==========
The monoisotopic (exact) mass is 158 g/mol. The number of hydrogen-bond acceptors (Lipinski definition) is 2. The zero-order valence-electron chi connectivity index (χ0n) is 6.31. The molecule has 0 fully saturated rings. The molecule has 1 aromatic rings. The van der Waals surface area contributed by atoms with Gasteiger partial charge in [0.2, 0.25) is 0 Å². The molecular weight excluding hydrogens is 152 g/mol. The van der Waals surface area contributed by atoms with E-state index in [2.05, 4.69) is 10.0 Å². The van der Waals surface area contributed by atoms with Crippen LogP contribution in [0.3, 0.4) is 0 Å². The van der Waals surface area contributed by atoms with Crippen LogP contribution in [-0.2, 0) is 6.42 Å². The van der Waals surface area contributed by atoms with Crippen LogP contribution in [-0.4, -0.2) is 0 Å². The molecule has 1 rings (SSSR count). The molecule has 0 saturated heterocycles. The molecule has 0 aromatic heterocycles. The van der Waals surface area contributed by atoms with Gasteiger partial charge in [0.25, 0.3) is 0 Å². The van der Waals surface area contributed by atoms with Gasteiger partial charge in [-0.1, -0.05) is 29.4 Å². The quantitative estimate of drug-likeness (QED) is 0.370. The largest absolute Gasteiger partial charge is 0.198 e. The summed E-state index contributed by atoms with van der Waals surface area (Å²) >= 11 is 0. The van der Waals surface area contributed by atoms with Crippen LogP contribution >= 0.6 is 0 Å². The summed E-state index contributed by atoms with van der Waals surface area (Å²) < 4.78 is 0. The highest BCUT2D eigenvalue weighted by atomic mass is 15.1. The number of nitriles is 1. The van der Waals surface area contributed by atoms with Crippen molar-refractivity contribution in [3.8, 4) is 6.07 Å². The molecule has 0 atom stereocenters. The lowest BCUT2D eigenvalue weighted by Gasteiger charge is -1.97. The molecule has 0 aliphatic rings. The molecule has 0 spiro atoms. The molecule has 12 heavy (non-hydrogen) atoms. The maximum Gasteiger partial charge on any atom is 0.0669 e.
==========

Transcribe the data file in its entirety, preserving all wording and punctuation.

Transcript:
The monoisotopic (exact) mass is 158 g/mol. The number of hydrogen-bond acceptors (Lipinski definition) is 2. The zero-order valence-electron chi connectivity index (χ0n) is 6.31. The molecule has 0 fully saturated rings. The molecule has 1 aromatic rings. The van der Waals surface area contributed by atoms with Gasteiger partial charge in [0.2, 0.25) is 0 Å². The molecular weight excluding hydrogens is 152 g/mol. The van der Waals surface area contributed by atoms with E-state index in [2.05, 4.69) is 10.0 Å². The van der Waals surface area contributed by atoms with Crippen LogP contribution in [0.3, 0.4) is 0 Å². The van der Waals surface area contributed by atoms with Crippen LogP contribution in [-0.2, 0) is 6.42 Å². The van der Waals surface area contributed by atoms with Crippen LogP contribution in [-0.4, -0.2) is 0 Å². The molecule has 1 rings (SSSR count). The molecule has 0 saturated heterocycles. The molecule has 0 aromatic heterocycles. The van der Waals surface area contributed by atoms with Gasteiger partial charge in [0.25, 0.3) is 0 Å². The van der Waals surface area contributed by atoms with Gasteiger partial charge in [-0.1, -0.05) is 29.4 Å². The quantitative estimate of drug-likeness (QED) is 0.370. The largest absolute Gasteiger partial charge is 0.198 e. The summed E-state index contributed by atoms with van der Waals surface area (Å²) >= 11 is 0. The van der Waals surface area contributed by atoms with Crippen LogP contribution >= 0.6 is 0 Å². The summed E-state index contributed by atoms with van der Waals surface area (Å²) < 4.78 is 0. The highest BCUT2D eigenvalue weighted by atomic mass is 15.1. The number of nitriles is 1. The van der Waals surface area contributed by atoms with Crippen molar-refractivity contribution in [3.8, 4) is 6.07 Å². The molecule has 0 atom stereocenters. The lowest BCUT2D eigenvalue weighted by Gasteiger charge is -1.97. The molecule has 0 aliphatic rings. The molecule has 0 spiro atoms. The molecule has 12 heavy (non-hydrogen) atoms. The maximum Gasteiger partial charge on any atom is 0.0669 e.